I had a few other posts I wanted to write today (Why Thinking of Brands as People Might be the Best Way to Go and Why You Should Buy YourName.Com), but then I cam across to fabulous pieces of writing and my plans changed.
I’ve mentioned often on this site that I believe digital technology is fundamentally changing how our brains work and how we interact. On occasion I run into someone else who feels the same way and verbalizes it far more eloquently than I seem to be able to. That’s the case with Daniel Henninger’s “Packet Politics” article. In it he explains how the technology behind the web, specifically packet switching (which transfers data by breaking it up into little pieces and sending it in lots of different directions only to be brought back together at the end), may be shaping the current political situation. In his words:
Packet-switching is what allows us to flip effortlessly through torrents of data on Web screens, holding in mind a basic search goal. By now, this experience has forced more people than ever to think in terms of hierarchies–how to sort through lots of information and assign values, the way we quickly separate the flood of email into levels of importance. By now, we all have an Intel inside.
This may be why Mr. Giuliani is getting away with his social views in the GOP. We’ve become so adept at assigning value to good and bad information in searches that we can do it for a “flawed” candidate like Rudy Giuliani. Faced with an array of Rudy “packets”–the anti-terror reputation, three marriages, abortion and all the rest–GOP voters have already sorted the data, put anti-terror at the top of the hierarchy and are comfortable giving the social issues relatively lower values. Still relevant, but mid-range. This is how we do work now, every day. Why should it not affect politics?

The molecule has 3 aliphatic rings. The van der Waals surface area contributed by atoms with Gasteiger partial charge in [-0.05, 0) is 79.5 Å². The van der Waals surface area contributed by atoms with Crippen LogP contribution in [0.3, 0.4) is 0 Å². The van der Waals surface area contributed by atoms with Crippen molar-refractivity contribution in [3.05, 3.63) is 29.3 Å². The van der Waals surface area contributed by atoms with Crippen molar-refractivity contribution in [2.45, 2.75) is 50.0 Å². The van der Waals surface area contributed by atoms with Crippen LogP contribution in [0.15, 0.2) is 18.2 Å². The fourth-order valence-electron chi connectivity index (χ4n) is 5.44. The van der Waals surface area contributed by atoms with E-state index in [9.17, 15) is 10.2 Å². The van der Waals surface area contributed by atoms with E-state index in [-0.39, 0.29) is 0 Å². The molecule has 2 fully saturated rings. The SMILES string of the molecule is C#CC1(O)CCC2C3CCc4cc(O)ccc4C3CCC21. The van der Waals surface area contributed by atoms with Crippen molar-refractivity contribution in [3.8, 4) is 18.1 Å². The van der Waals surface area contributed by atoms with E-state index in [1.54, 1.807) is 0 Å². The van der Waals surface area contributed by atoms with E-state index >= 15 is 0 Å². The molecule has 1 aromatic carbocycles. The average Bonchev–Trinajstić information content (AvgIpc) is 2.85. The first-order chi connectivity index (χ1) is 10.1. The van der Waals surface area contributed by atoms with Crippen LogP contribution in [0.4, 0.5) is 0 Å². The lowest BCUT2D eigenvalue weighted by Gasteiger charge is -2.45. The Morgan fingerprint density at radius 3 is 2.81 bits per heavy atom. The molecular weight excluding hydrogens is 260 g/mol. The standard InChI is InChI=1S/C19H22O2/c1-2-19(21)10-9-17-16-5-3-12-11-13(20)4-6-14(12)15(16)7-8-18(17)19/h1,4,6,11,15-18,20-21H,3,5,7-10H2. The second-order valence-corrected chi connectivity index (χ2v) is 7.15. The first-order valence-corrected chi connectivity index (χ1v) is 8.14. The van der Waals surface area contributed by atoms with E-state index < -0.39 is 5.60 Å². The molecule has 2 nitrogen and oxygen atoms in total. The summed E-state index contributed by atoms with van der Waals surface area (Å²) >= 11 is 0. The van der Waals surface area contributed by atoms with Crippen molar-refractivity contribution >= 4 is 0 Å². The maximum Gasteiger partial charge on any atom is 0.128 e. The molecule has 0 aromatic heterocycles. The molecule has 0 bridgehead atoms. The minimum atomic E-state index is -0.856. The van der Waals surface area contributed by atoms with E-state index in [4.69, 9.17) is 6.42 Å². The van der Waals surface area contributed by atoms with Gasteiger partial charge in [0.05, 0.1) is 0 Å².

The bottom line for me is whether we realize it or not, the deeper lessons the technology instills is staying with us. I’ll just return to what I said in Feburary in reference to the death of zero sum: “The internet and digital technology are driving a lot of these changes, but they are slowly seeping into the rest of culture. The web has redefined choice, offering us millions of results for each google search. The fascinating thing about those results, however, is that it’s often not the first that you find most useful. Rather, it’s some combination of many that gives you a final conclusion.”
And now onto article two, which just happens to have been written by the same person who inspired that death of zero sum article: Grant McCracken. This time Grant wrote about noticing, a topic I hold quite close to my heart. I don’t know that I have anything particularly insightful to add except to say I think Grant nailed it. I especially like this passage:
I was watching a very smart man acknowledge the limits of understanding. You could almost hear him thinking, “why can’t I think this?” This is the secret of noticing. Spotting things that defy expectation, things that don’t “compute.” The temptation for the rest of us is to “fake the results” and assimilate the anomalous to existing categories. Good noticers are fearless noticers.
It’s the things that make the least sense that are often the most interesting.